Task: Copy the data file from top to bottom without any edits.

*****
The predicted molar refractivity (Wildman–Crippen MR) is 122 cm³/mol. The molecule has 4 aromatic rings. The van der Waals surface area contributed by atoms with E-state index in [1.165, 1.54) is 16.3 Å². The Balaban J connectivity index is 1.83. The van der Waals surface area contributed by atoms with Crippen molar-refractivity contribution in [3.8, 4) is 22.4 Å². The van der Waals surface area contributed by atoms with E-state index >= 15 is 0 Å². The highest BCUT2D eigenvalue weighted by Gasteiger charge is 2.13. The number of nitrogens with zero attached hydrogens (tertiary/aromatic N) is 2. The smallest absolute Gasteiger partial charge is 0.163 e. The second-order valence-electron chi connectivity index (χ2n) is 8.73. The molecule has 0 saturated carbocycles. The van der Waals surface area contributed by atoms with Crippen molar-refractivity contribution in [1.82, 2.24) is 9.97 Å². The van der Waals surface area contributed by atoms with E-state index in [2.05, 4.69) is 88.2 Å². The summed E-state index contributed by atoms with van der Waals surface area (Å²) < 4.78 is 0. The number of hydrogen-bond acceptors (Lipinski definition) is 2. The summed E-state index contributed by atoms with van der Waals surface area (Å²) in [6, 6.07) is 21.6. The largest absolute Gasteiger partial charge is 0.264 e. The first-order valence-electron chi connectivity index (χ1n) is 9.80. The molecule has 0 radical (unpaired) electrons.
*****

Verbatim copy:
The predicted molar refractivity (Wildman–Crippen MR) is 122 cm³/mol. The molecule has 4 aromatic rings. The van der Waals surface area contributed by atoms with E-state index in [1.165, 1.54) is 16.3 Å². The Balaban J connectivity index is 1.83. The van der Waals surface area contributed by atoms with Crippen molar-refractivity contribution in [3.8, 4) is 22.4 Å². The van der Waals surface area contributed by atoms with E-state index >= 15 is 0 Å². The highest BCUT2D eigenvalue weighted by Gasteiger charge is 2.13. The number of nitrogens with zero attached hydrogens (tertiary/aromatic N) is 2. The smallest absolute Gasteiger partial charge is 0.163 e. The second-order valence-electron chi connectivity index (χ2n) is 8.73. The molecule has 0 saturated carbocycles. The van der Waals surface area contributed by atoms with Crippen molar-refractivity contribution in [1.82, 2.24) is 9.97 Å². The van der Waals surface area contributed by atoms with E-state index in [2.05, 4.69) is 88.2 Å². The summed E-state index contributed by atoms with van der Waals surface area (Å²) < 4.78 is 0. The number of hydrogen-bond acceptors (Lipinski definition) is 2. The summed E-state index contributed by atoms with van der Waals surface area (Å²) in [6, 6.07) is 21.6. The largest absolute Gasteiger partial charge is 0.264 e. The first-order valence-electron chi connectivity index (χ1n) is 9.80. The molecule has 0 radical (unpaired) electrons.